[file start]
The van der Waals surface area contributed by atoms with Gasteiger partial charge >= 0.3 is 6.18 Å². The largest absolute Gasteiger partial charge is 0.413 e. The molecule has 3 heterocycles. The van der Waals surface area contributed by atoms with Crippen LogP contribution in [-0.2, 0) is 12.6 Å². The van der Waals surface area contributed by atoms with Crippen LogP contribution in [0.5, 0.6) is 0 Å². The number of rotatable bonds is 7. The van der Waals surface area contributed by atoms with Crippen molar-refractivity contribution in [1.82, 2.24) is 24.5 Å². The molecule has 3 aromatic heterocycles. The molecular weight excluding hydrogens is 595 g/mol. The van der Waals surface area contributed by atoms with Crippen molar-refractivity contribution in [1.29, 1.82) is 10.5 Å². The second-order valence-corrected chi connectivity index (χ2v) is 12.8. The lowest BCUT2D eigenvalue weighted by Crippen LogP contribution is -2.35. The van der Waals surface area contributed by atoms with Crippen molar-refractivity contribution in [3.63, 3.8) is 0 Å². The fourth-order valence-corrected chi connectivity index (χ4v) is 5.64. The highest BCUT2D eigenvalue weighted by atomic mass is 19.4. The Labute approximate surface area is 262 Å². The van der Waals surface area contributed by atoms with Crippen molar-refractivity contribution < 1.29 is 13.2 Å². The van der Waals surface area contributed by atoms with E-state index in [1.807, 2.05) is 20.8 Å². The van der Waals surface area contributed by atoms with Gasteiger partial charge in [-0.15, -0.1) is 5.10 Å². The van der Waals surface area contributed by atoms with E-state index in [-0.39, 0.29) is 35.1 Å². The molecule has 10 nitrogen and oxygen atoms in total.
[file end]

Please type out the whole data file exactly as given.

The van der Waals surface area contributed by atoms with Gasteiger partial charge >= 0.3 is 6.18 Å². The largest absolute Gasteiger partial charge is 0.413 e. The molecule has 3 heterocycles. The van der Waals surface area contributed by atoms with Crippen LogP contribution in [-0.2, 0) is 12.6 Å². The van der Waals surface area contributed by atoms with Crippen LogP contribution in [0.5, 0.6) is 0 Å². The number of rotatable bonds is 7. The van der Waals surface area contributed by atoms with Crippen molar-refractivity contribution in [1.82, 2.24) is 24.5 Å². The molecule has 3 aromatic heterocycles. The molecular weight excluding hydrogens is 595 g/mol. The van der Waals surface area contributed by atoms with Crippen molar-refractivity contribution in [1.29, 1.82) is 10.5 Å². The second-order valence-corrected chi connectivity index (χ2v) is 12.8. The lowest BCUT2D eigenvalue weighted by Crippen LogP contribution is -2.35. The van der Waals surface area contributed by atoms with Crippen molar-refractivity contribution in [3.63, 3.8) is 0 Å². The fourth-order valence-corrected chi connectivity index (χ4v) is 5.64. The highest BCUT2D eigenvalue weighted by atomic mass is 19.4. The Labute approximate surface area is 262 Å². The van der Waals surface area contributed by atoms with Crippen molar-refractivity contribution < 1.29 is 13.2 Å². The van der Waals surface area contributed by atoms with E-state index in [1.807, 2.05) is 20.8 Å². The van der Waals surface area contributed by atoms with Gasteiger partial charge in [-0.15, -0.1) is 5.10 Å². The van der Waals surface area contributed by atoms with E-state index in [-0.39, 0.29) is 35.1 Å². The molecule has 10 nitrogen and oxygen atoms in total.